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The other upvoted answers here are good and I don't want to repeat them, but I think that there is a lot to add. Surely the key of C-Sharp Major must exist! So why is it never or rarely used? There are several factors that need to be taken into consideration. Here I list a few: Historical To understand modern scales you need to look at how they ...


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Shorter answer: Every note in a scale must be named A, B, C... etc. in ascending order but with as many accidentals like sharp and flat as necessary. Therefore, the note before C# (major 7th) is B sharp (the same as C natural), and E# (same as F natural) is the third which is annoying to work with.


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I'm tempted to suggest that this practice actually far predates the creation of keys. I believe Renaissance and Medieval church pieces were often categorized by which of the 8 Church Modes they were written in. This would tell a church musician a lot about the mood, or ethos, of the piece, and aid the singers in knowing what scale to use. Speculating... it ...


2

Musicians form much closer relationships with keys than with arbitrary numbers. I might not remember which Brandenburg Concerto is which by the numbers, but listing the key really clues me in. This is especially true for composers who wrote a ton of a single type of piece, for example Mozart's piano sonatas or Haydn's symphonies.


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Music can and often is transposed to other keys. Sometimes this is done for vocalists who want to be able to sing a song within their range. In classical music it may be a case of the instrumentation in the ensemble that will be performing the piece. Some instruments are easier to play in one key than in another. Regardless of the reason for transposing ...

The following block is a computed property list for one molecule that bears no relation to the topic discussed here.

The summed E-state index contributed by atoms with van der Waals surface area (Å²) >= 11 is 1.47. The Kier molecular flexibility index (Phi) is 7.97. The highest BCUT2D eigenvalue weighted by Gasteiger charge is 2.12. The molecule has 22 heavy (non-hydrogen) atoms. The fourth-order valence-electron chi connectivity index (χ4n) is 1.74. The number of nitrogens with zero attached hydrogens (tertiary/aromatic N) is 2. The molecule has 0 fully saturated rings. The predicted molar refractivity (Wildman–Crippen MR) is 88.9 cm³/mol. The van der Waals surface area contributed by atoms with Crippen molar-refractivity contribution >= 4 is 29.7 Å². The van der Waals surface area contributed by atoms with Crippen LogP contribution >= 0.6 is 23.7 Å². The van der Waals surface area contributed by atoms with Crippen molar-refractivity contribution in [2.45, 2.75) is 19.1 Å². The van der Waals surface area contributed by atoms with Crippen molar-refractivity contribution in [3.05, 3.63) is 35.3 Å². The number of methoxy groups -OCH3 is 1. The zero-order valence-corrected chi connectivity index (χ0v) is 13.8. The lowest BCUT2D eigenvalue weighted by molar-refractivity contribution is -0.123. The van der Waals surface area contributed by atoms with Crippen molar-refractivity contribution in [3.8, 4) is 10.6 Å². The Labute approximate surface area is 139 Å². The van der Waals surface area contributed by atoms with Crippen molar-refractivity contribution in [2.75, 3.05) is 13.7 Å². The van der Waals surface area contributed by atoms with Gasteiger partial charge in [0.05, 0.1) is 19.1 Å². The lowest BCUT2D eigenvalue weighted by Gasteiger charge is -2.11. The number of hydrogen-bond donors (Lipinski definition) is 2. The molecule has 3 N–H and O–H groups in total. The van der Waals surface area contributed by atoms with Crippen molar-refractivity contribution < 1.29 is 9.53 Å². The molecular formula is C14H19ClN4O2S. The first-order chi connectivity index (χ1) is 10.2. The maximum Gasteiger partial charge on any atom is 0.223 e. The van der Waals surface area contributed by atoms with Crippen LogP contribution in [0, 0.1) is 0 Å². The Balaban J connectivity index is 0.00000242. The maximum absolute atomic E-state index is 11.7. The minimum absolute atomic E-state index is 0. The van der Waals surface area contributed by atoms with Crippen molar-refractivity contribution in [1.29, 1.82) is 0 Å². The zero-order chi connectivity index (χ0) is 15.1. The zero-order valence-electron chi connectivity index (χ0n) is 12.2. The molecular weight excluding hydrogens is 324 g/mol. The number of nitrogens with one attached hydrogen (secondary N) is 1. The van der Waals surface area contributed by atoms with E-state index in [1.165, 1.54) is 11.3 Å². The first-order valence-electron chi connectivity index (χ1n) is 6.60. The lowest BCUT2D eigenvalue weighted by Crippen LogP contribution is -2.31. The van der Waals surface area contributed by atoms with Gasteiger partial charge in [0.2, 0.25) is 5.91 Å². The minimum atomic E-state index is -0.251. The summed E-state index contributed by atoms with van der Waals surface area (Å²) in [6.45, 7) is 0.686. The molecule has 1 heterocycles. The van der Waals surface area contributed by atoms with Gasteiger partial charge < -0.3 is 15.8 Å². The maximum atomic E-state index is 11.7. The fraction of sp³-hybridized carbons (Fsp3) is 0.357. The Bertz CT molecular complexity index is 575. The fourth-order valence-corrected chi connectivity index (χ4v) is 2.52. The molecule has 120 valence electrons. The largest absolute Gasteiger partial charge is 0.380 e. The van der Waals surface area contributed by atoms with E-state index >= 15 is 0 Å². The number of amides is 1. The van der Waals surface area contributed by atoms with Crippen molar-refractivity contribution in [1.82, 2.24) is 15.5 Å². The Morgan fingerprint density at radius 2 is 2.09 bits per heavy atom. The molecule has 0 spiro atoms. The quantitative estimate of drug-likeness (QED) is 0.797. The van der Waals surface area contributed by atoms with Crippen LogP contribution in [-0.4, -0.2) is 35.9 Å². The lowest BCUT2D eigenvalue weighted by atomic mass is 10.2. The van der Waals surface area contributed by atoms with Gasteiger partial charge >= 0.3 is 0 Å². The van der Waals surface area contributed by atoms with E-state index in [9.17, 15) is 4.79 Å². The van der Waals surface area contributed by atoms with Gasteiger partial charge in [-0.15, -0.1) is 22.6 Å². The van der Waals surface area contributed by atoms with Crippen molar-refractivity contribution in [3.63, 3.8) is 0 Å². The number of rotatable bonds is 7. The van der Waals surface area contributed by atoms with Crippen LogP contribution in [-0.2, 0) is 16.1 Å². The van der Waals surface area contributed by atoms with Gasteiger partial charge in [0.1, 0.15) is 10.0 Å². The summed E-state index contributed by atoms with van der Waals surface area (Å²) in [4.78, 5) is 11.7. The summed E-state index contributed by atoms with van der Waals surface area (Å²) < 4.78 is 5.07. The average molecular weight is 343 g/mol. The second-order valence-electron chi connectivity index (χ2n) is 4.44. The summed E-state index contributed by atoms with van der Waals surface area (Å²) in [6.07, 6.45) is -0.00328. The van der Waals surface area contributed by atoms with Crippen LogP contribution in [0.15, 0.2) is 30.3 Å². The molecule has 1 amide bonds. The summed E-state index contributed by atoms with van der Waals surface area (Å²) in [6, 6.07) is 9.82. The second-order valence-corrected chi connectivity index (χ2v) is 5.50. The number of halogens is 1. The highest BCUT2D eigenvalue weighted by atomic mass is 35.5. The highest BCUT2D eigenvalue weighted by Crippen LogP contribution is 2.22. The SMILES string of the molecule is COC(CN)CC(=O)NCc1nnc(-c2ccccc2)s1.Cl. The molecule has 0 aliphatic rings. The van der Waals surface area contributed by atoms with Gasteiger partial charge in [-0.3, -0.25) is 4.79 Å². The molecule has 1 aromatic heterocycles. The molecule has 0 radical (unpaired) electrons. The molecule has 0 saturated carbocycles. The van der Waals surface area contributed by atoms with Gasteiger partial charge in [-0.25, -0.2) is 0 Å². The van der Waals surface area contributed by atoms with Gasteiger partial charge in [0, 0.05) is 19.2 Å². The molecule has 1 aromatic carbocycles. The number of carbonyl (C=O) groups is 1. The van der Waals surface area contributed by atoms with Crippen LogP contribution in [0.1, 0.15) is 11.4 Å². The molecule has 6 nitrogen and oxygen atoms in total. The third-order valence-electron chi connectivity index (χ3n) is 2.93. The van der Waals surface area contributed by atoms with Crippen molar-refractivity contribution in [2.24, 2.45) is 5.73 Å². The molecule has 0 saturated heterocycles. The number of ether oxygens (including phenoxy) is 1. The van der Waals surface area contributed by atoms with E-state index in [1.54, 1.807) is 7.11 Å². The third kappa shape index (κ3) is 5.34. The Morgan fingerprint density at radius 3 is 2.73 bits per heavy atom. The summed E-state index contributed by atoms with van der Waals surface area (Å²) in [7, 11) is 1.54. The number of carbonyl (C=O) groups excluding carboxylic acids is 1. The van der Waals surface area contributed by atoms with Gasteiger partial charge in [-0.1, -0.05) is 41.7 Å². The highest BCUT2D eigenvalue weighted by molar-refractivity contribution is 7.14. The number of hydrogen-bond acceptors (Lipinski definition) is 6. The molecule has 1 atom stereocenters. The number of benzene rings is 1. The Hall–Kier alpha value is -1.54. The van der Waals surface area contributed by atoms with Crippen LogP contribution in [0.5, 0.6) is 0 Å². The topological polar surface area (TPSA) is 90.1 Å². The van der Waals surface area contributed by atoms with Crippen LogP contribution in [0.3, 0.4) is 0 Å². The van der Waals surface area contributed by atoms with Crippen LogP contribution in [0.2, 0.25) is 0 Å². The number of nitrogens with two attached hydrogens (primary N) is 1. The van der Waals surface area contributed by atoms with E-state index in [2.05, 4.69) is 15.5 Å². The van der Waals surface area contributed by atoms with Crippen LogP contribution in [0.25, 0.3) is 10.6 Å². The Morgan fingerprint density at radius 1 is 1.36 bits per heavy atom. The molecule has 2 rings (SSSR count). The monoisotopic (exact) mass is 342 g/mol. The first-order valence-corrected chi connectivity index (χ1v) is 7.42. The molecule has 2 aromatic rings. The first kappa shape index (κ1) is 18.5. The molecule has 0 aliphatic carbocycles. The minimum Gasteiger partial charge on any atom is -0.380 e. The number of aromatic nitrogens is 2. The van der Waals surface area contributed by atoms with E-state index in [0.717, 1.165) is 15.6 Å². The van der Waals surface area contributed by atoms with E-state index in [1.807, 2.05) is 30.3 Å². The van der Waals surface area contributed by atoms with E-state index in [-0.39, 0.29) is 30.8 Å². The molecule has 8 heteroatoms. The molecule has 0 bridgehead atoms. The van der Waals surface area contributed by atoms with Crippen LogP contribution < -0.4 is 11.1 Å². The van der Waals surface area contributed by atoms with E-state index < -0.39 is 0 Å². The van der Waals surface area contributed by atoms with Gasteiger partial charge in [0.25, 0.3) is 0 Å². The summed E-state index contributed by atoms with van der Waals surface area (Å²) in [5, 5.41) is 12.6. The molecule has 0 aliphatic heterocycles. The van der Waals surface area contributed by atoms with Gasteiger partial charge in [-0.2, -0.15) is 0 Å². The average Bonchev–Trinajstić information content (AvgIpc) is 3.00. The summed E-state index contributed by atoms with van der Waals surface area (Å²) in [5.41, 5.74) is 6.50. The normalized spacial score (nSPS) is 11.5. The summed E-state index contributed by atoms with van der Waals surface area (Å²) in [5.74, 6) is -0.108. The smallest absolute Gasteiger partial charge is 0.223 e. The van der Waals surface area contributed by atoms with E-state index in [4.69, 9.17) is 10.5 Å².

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I agree with Slim. It's quite clear that the English Language translation of accidental implies that it is not on purpose. Therefore it's adaptation for referring to music notation is quite logically used to define an aberration or deviation from what is prescribed in the key signature. To call the sharp symbols or flat symbols in the key signature ...


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C sharp major has seven sharps, D flat major has five flats. Out of the box, the latter is preferable. The former may be more appropriate when there is more material requiring "flattening" the key signature than otherwise. Now major is a rather sharp mode, so it's not quite unlikely. For example, a "proper" fully diminuished chord in C sharp features ...


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Yes indeed there is a key of C Sharp Major (C# Major). But the key of C Sharp Major is the “enharmonic equivalent” of the key of D Flat Major. What that means is that all of the notes in the C sharp major scale sound pretty much exactly the same (to the human ear) as all the notes in the D Flat major scale – only they are notated (written) differently. ...


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I agree, that makes no sense. It's all relative. If keys have "flavors", it's only because of (lack of) familiarity borne of our tendency to play in only a handful of keys. Keys may be all the same, relative, to our ear, but certainly not to the way they lay on a fingerboard.



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